Slipknot in 1999 looked like a joke. Nine men in jumpsuits and cheap masks who played nu-metal, a fusion of banal metal writing and the worst of hip-hop, Slipknot were written off as a gimmick band doomed to flounder after a few years in the sun. How wrong people were. In 2001, Slipknot released their second full-length album, Iowa, and everything changed.
Slipknot’s self-titled record is a ‘guilty pleasure’ for me, a product of its time perhaps, an ambitious yet amateurish record I stick on to remember my early forays into metal. Yet Iowa is something else, something completely unlike that prior venture. If Slipknot’s self-titled record is posturing, edgy, and a shallow attempt to appeal to an appetite for angry guitar music, Iowa is the opposite.
Iowa is furious, drowning in nihilistic misery and remains, to this day, monstrous. Aspects of it border on inhuman levels of rage and disgust – yet Iowa was unlike seas of black metal and extreme metal because it was contemporary too. It wouldn’t exist in its final form without the lessons learnt from Slipknot’s 1999 venture. Iowa, besides being monstrous, is absurdly catchy. Legendary frontman Corey Taylor reaches insanely low growls and high screams across Iowa’s runtime, his voice harmonising perfectly as he barks choruses with dogmatic zeal. Corey’s lyricism in Iowa is bleak, soaked in misery, yet anthemic.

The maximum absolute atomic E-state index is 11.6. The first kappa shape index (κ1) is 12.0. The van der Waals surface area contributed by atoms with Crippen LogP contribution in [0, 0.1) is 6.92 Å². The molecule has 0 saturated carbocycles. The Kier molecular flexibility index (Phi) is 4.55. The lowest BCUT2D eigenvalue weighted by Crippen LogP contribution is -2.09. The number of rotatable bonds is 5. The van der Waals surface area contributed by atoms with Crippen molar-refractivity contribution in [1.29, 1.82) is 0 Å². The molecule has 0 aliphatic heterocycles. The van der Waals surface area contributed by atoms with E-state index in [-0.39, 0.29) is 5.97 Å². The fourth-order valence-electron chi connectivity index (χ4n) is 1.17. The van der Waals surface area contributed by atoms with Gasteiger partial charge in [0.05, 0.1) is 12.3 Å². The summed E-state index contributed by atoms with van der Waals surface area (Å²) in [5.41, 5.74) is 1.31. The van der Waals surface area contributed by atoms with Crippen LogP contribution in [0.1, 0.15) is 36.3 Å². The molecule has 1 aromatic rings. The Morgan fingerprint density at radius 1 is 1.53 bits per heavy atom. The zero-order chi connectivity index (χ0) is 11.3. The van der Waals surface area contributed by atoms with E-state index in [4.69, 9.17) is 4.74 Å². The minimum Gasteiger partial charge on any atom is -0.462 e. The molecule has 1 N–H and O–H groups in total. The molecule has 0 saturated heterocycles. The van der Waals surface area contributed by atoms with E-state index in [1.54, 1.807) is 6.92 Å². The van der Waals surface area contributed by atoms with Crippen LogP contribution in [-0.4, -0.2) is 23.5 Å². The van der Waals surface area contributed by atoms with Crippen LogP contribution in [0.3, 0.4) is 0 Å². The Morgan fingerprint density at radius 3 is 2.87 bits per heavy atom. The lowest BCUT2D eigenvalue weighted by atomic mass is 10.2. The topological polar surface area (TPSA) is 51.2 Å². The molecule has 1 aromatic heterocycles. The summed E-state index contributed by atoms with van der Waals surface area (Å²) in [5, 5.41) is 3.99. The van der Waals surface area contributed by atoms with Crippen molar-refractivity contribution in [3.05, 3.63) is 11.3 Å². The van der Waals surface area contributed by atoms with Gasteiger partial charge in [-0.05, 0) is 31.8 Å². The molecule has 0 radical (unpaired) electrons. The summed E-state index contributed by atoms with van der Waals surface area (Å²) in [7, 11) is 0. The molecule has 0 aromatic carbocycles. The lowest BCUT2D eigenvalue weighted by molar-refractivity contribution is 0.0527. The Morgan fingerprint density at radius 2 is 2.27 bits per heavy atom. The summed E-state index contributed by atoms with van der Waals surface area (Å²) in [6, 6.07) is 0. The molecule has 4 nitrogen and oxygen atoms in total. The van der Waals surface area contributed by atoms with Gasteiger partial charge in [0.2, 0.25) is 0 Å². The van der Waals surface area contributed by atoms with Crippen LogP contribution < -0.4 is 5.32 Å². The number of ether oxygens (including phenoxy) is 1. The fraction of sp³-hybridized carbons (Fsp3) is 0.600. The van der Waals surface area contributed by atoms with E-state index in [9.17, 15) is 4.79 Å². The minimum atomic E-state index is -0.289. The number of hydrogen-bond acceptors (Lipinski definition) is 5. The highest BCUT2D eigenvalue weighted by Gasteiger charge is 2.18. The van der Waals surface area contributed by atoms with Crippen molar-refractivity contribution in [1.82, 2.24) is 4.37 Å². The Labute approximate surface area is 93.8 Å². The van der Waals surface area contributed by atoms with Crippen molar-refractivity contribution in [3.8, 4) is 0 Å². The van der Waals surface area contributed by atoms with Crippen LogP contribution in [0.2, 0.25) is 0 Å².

Taylor is as mechanical as a preacher in his delivery yet strained, defeated and almost gasping for breath at times